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Molded Part Cracking


Fracture of Plated Parts

Typical cracking of plated parts

Plated layer cracking
(at high temperatures)

Plastic layer cracking
(at low temperatures)

picture:Plated layer cracking (at high temperatures) picture:Plated layer cracking (at low temperatures)

Causes and Countermeasures

Cause
  • The principal cause of this type of cracking is thermal stress - ie, tensile stress in excess of the corresponding material characteristic (ie, strength) which is caused as a result of differences in the degree to which the plated and plastic layers expand or contract in response to changes in the ambient temperature. Specifically, cracking occurs in the plated layer at temperatures higher than the plating temperature; and in the plastic layer, at lower temperatures.

Material
Young's modulus
(MPa)
Coefficient of linear expansion
(1/deg.C)
Copper
1.23×10**5
16.6×10**-6
Nickel
2.01×10**5
12.8×10**-6
Chromium
2.48×10**5
8.2×10**-6
ABS
1,900~4,000
60~95×10**-6

  • Occasionally, the plastic layer may be subjected to chemical attack as a result of contact with remnants of the plating fluid.
Countermeasure

The simplest countermeasure for this type of failure is to eliminate all edges from the plastic component to be plated, and this works by preventing the concentration of thermal stress at the corresponding sections when changes occur in the ambient temperature.


  • - Buffering of flash at parting sections and other similar treatments are used to smoothen the surface.
  • - Gating surfaces are made as smooth as possible.
  • - Corners (and particularly those at acute angles) are rounded.
・Cracking in high-temperature environments
Insufficient ductility of the metal layer and large tensile stresses during electroplating lead to this type of failure; accordingly, the composition of the plating fluid is adjusted to increase the ductility of the separation layer and reduce electroplating stresses.
・Cracking in low-temperature environments
This type of fracture occurs when contraction of the plastic is prevented by stiffness of the metal, and as a countermeasure, the metal layer is made thinner to reduce the force of constraint. As can be expected from the table of material characteristics presented above, it is important that the material thickness for copper - a buffer material - be made relatively thick, and that the thickness of materials such as nickel and chromium be made thin.
 A grade of material with a low coefficient of linear expansion should be selected in order to reduce the discrepancy in expansion.
 Care should be given to residual plating fluid on the plastic component (and in particular, on bosses and other similar structures), and in certain cases, design changes or the like should be implemented to prevent chemical attack. Furthermore, the reduction of residual strain caused by molding is also effective in this regard. If designing plated products, please refer to ABS Plating. For special grades,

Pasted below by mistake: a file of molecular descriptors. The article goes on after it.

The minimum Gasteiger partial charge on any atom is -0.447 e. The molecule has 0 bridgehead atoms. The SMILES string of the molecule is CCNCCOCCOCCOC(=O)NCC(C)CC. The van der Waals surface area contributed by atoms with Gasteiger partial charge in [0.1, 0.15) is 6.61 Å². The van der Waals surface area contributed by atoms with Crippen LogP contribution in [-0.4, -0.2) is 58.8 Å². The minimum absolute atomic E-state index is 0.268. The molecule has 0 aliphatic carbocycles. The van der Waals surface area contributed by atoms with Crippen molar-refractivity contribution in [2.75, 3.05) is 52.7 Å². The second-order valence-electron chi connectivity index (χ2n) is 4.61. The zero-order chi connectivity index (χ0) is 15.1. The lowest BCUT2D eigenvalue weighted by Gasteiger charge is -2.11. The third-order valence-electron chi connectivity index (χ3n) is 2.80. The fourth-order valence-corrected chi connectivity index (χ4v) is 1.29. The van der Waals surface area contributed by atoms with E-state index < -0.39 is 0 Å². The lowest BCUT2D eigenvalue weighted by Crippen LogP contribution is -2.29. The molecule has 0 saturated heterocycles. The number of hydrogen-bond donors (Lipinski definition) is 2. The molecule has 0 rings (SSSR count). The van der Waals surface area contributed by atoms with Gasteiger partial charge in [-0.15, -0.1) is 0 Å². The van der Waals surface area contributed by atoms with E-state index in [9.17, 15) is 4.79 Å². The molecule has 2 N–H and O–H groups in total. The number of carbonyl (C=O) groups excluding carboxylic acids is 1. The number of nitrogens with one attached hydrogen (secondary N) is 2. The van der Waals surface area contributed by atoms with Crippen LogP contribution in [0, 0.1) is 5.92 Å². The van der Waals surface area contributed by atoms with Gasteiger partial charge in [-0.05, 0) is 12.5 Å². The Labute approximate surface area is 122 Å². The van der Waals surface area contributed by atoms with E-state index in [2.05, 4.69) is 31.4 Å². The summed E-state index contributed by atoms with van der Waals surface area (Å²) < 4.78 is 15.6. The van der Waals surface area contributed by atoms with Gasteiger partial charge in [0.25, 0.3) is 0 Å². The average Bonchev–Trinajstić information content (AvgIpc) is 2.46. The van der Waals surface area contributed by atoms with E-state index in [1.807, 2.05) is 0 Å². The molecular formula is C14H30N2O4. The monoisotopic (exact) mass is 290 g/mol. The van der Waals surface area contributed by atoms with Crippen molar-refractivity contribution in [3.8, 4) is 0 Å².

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Reference

The metal and plastic layers of a cylindrical component which still contains flash and which has been subjected to plating are considered in the following example.

Section
External diameter (mm)
Internal diameter (mm)
Young's modulus (MPa)
Coefficient of linear expansion
(1/deg.C)
Plastic
100
60
2,300
8.0×10**-5
Metal layer
110
100
200,000
1.0×10**-5

Flash: Height = 5 mm, Apex angle = 60deg.C

picture:at +50℃   picture: at -50℃

At high temperatures

 A concentration of tensile stress (red) which leads to cracking can be seen on the inside of the metal layer on the flash. If cracking were to occur, its origin could be traced back to this point.
 

At low temperatures

 The generation of a high degree of stress can be seen at the inside wall of a plastic section which is not directly under the flash. Whereas a reduction of stress at the inside radius would be expected, this material is constrained by the metal layer, and it can be seen that the stress level actually increases. Accordingly, tensile stress develops in the plastic layer as a result of the constraining force.

Outcome

 In the metal layer, a concentration of stress (smaller than that at high temperatures) can be seen at the outer surface of the flash, and there is a danger that this will lead to cracking at that point.

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 UMG ABS Ltd. accepts no responsibility for the quality or safety of any customer products which use our materials or which have made use of any type of data provided by this company.
 Customers are requested to independently determine the suitability of our materials for their products. We also request that sufficient attention also be paid to laws, regulations, and industrial rights.


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